Study Guides (390,000)
CA (150,000)
UTM (5,000)
SOC (800)

SOC361H5 Study Guide - Hawthorne Works, Hawthorne Effect, Elite Theory

Course Code
Gregory Bird

This preview shows half of the first page. to view the full 3 pages of the document.
It is undoubtedly evident that the Hawthorne experiments were ground-breaking
studies conducted to investigate factors that influence human productivity in working places.
These experiments were conducted at Western Electric Company's Hawthorne Works
between 1924 and 1932 (Franke & Kaul, 1978). Initially, the Hawthorne experiments were
designed as illumination studies aimed at determining the relationship between the level of
lighting and productivity. Two additional experiments such as the relay-assembly tests and
the bank-wiring tests followed after unanticipated results were drawn from the illumination
experiments (Roethlisberger & Dickson, 1939). However, despite criticism from economists
and sociologists, the Hawthorne experiments findings formed the basis of human relations
departments and continue to influence the modern working environments and productivity
(Pitcher, 1981).
As an organizational consultant and on basis of organizational theories such as contingency
and elite theory it is evidently clear that there were several problems that arose in the
Hawthorne Experiments likely to be explained by both contingency and elite theory. Thus, as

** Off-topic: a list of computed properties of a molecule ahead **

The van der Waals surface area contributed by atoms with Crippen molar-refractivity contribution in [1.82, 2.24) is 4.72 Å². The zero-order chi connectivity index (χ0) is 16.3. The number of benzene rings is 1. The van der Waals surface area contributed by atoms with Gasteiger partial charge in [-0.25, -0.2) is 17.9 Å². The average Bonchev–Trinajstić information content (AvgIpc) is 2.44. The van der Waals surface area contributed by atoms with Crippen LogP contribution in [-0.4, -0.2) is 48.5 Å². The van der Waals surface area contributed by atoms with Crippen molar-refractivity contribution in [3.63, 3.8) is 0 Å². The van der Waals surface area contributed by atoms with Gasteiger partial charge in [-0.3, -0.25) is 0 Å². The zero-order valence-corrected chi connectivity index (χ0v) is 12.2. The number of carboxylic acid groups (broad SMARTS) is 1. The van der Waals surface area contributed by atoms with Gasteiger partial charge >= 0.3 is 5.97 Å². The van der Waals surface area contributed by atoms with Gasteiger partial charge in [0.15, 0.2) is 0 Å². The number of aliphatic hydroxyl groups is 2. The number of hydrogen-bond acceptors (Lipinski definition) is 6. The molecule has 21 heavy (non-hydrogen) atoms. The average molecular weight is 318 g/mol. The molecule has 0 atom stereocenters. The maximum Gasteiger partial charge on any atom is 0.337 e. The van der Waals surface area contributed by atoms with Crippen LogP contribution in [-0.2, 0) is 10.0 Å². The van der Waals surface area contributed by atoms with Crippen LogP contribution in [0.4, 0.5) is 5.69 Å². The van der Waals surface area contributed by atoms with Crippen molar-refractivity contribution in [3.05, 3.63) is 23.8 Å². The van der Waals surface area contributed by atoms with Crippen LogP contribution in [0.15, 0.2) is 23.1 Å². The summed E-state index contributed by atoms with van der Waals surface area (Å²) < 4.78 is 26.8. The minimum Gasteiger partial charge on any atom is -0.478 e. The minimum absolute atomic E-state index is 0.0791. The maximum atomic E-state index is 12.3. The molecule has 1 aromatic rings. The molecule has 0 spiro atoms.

a contingency and elite theorist, it is possible to explain and analyze these problems that arose
from the Hawthorne experiments (Franke & Kaul, 1978). Therefore, using both the
contingency and elite theory there are various organization changes that need to be
implemented at the Hawthorne Works for the purpose of improving productivity. However,
these proposed changes are able to be explained and analyzed through contingency and elite
theory (Pitcher, 1981).
On the basis of contingency theory of organizations management, it is believed that
organizations are open systems requiring careful management for the satisfaction and
balancing of internal needs as well as adapting to environmental circumstances (Pitcher,
1981). Hence, there is no one particular way is best suited for organizing organizations. Thus,
You're Reading a Preview

Unlock to view full version